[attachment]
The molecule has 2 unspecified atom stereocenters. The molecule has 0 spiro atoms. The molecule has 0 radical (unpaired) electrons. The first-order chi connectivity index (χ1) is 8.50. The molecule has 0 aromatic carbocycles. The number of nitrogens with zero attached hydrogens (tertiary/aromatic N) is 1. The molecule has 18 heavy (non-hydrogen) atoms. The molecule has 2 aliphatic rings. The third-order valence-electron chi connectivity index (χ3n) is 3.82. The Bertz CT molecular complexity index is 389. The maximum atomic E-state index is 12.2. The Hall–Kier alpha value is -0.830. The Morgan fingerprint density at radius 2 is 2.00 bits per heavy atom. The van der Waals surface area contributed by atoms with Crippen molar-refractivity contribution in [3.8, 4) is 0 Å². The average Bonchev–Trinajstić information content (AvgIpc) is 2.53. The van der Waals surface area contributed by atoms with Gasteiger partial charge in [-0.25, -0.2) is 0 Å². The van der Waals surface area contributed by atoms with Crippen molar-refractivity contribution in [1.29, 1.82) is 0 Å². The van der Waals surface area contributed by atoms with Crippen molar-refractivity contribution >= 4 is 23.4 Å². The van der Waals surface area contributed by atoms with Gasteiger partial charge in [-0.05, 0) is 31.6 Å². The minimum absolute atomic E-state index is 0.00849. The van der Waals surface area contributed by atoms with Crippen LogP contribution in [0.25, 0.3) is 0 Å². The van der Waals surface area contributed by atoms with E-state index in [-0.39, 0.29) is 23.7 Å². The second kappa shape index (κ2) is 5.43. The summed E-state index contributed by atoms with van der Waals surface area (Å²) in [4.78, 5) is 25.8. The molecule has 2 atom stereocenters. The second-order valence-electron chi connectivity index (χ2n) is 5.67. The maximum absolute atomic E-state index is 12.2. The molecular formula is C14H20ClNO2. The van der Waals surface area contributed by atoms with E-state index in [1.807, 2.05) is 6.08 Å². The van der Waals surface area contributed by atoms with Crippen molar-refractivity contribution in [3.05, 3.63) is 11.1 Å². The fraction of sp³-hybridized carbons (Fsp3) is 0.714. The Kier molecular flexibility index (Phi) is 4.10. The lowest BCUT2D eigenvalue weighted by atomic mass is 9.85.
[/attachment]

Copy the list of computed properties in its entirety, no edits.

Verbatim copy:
The molecule has 2 unspecified atom stereocenters. The molecule has 0 spiro atoms. The molecule has 0 radical (unpaired) electrons. The first-order chi connectivity index (χ1) is 8.50. The molecule has 0 aromatic carbocycles. The number of nitrogens with zero attached hydrogens (tertiary/aromatic N) is 1. The molecule has 18 heavy (non-hydrogen) atoms. The molecule has 2 aliphatic rings. The third-order valence-electron chi connectivity index (χ3n) is 3.82. The Bertz CT molecular complexity index is 389. The maximum atomic E-state index is 12.2. The Hall–Kier alpha value is -0.830. The Morgan fingerprint density at radius 2 is 2.00 bits per heavy atom. The van der Waals surface area contributed by atoms with Crippen molar-refractivity contribution in [3.8, 4) is 0 Å². The average Bonchev–Trinajstić information content (AvgIpc) is 2.53. The van der Waals surface area contributed by atoms with Gasteiger partial charge in [-0.25, -0.2) is 0 Å². The van der Waals surface area contributed by atoms with Crippen molar-refractivity contribution in [1.29, 1.82) is 0 Å². The van der Waals surface area contributed by atoms with Crippen molar-refractivity contribution >= 4 is 23.4 Å². The van der Waals surface area contributed by atoms with Gasteiger partial charge in [-0.05, 0) is 31.6 Å². The minimum absolute atomic E-state index is 0.00849. The van der Waals surface area contributed by atoms with Crippen LogP contribution in [0.25, 0.3) is 0 Å². The van der Waals surface area contributed by atoms with E-state index in [-0.39, 0.29) is 23.7 Å². The second kappa shape index (κ2) is 5.43. The summed E-state index contributed by atoms with van der Waals surface area (Å²) in [4.78, 5) is 25.8. The molecule has 2 atom stereocenters. The second-order valence-electron chi connectivity index (χ2n) is 5.67. The maximum absolute atomic E-state index is 12.2. The molecular formula is C14H20ClNO2. The van der Waals surface area contributed by atoms with E-state index in [1.807, 2.05) is 6.08 Å². The van der Waals surface area contributed by atoms with Crippen molar-refractivity contribution in [3.05, 3.63) is 11.1 Å². The fraction of sp³-hybridized carbons (Fsp3) is 0.714. The Kier molecular flexibility index (Phi) is 4.10. The lowest BCUT2D eigenvalue weighted by atomic mass is 9.85.